Background: One major consequence of economic development in South-East Asia has been a rapid expansion of rubber plantations, in which outbreaks of dengue and malaria have occurred. Here we explored the difference in risk of exposure to potential dengue, Japanese encephalitis (JE), and malaria vectors between rubber workers and those engaged in traditional forest activities in northern Laos PDR.
Methodology/principal findings: Adult mosquitoes were collected for nine months in secondary forests, mature and immature rubber plantations, and villages. Human behavior data were collected using rapid participatory rural appraisals and surveys. Exposure risk was assessed by combining vector and human behavior and calculating the basic reproduction number (R0) in different typologies. Compared to those that stayed in the village, the risk of dengue vector exposure was higher for those that visited the secondary forests during the day (odds ratio (OR) 36.0), for those living and working in rubber plantations (OR 16.2) and for those that tapped rubber (OR 3.2). Exposure to JE vectors was also higher in the forest (OR 1.4) and, similar when working (OR 1.0) and living in the plantations (OR 0.8). Exposure to malaria vectors was greater in the forest (OR 1.3), similar when working in the plantations (OR 0.9) and lower when living in the plantations (OR 0.6). R0 for dengue was >2.8 for all habitats surveyed, except villages where R0≤0.06. The main malaria vector in all habitats was Anopheles maculatus s.l. in the rainy season and An. minimus s.l. in the dry season.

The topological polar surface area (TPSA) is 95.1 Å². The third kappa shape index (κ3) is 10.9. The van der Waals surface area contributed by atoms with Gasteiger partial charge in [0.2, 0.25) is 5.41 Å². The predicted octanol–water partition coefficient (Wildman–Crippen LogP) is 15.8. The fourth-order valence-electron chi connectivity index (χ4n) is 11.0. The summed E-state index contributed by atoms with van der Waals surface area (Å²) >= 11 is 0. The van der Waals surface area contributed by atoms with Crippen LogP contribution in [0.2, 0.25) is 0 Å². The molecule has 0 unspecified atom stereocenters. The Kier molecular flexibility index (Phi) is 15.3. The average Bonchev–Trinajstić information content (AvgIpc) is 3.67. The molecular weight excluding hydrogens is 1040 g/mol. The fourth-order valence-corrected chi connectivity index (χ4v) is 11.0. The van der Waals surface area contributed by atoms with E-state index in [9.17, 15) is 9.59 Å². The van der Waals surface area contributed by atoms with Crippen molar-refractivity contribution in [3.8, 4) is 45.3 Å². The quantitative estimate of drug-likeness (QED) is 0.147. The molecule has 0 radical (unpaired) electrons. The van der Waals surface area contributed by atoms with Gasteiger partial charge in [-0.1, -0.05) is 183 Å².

Conclusions/significance: The highest risk of exposure to vector mosquitoes occurred when people visit natural forests. However, since rubber workers spend long periods in the rubber plantations, their risk of exposure is increased greatly compared to those who temporarily enter natural forests or remain in the village. This study highlights the necessity of broadening mosquito control to include rubber plantations.